One week ago the world suddenly took note of swine flu, as a growing death toll in Mexico and the first rumors of cases in other countries raised the possibility of a pandemic. Now, after a fearful week of public paranoia and near hysterical reactions from some governments, researchers have taken their first hard look at the genetics of the virus. While the Centers for Disease Control still says it’s premature to say anything about the virulence compared with other strains of influenza based on genetic analysis [Technology Review], some researchers are arguing that the virus may be no more dangerous than the seasonal flu that hits every winter. But at this point, it is impossible to predict with any accuracy how the virus will continue to evolve [BBC News].
The H1N1 virus that is currently infecting humans is a blend of two viruses, a Eurasian swine flu and a North American swine flu, explains Raul Rabadan, a researcher who has analyzed the new virus. Influenza viruses mutate constantly and they also swap genetic material with one another promiscuously, especially if an animal or person is infected with two strains at once. Rabadan’s team said this particular strain looked partly like another hybrid, or what scientists call a reassortant, virus [Reuters]. The North American virus appears to contain genes from human and bird flu viruses as well, left over from previous genetic shufflings.
Flu researcher Wendy Barclay, who has also studied the virus’s genetic makeup, says that what she has seen thus far raises few red flags. When a flu virus binds to the upper respiratory tract, it tends to cause mild illness but can be easily spread as people cough and sneeze, Professor Barclay explains. If a virus binds further down in the lungs, it tends to cause much more severe illness, as in the case of the H5N1 avian flu virus which has caused concern in recent years [BBC News]. This swine flu virus appears to bind to the upper respiratory tract, Barclay says.
While much more work needs to be done to truly understand the new virus, researchers also reported that there seems to be nothing unusual as yet in another protein in the centre of the virus, called NS1, which is linked to the strength of the immune response the virus produces. In some more pathogenic viruses, it is this NS1 protein which initiates a “cytokine storm”, a particularly severe immune reaction that can be fatal in even healthy young people [BBC News].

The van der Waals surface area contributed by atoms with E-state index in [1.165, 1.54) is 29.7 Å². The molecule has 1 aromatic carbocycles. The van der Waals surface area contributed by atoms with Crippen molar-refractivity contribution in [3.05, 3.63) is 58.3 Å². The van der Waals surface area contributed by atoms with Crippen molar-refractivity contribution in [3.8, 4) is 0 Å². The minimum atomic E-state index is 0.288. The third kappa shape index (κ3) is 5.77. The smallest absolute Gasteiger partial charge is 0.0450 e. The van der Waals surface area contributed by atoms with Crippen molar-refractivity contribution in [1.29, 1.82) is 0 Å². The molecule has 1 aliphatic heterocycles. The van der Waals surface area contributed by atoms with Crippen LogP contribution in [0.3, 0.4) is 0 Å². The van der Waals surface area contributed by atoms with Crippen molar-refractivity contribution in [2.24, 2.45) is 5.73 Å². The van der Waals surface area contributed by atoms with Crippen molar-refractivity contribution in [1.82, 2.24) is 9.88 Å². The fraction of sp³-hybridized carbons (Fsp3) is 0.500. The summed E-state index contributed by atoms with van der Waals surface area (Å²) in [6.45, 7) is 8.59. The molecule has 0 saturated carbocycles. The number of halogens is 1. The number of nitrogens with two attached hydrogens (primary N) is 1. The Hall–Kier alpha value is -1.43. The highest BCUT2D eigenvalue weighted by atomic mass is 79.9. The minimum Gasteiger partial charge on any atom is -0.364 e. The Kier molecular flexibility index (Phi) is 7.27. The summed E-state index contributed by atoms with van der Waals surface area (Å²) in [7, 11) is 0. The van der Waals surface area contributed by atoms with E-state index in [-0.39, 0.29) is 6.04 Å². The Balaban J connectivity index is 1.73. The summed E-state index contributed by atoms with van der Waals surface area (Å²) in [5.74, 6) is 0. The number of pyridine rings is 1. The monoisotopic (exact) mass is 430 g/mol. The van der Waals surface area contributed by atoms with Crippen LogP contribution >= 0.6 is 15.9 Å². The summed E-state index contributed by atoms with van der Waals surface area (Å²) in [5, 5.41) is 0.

Even if the H1N1 virus ends up being comparable to a seasonal flu virus in its impact, that still means that more deaths are likely to occur, experts say. “Let’s not lose track of the fact that the normal seasonal influenza is a huge public health problem that kills tens of thousands of people in the U.S. alone and hundreds of thousands around the world,” said Dr. Christopher Olsen, a molecular virologist who studies swine flu [Los Angeles Times].
New flu strains can spread fast because no one has natural immunity and a vaccine can take months to develop [Reuters]. Scientists do not think that people who received the seasonal flu shot this year have any immunity to the new virus. However, pharmaceutical companies are already examining ways to make a vaccine targeting the H1N1 virus. Cases in the Northern Hemisphere are expected to drop off in the summer time, when hot and humid conditions are less conducive to the virus’s spread. But drug makers could have a vaccine ready for the fall if the virus seems poised for a comeback.
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Image: CDC. A culture of cells infected with the virus.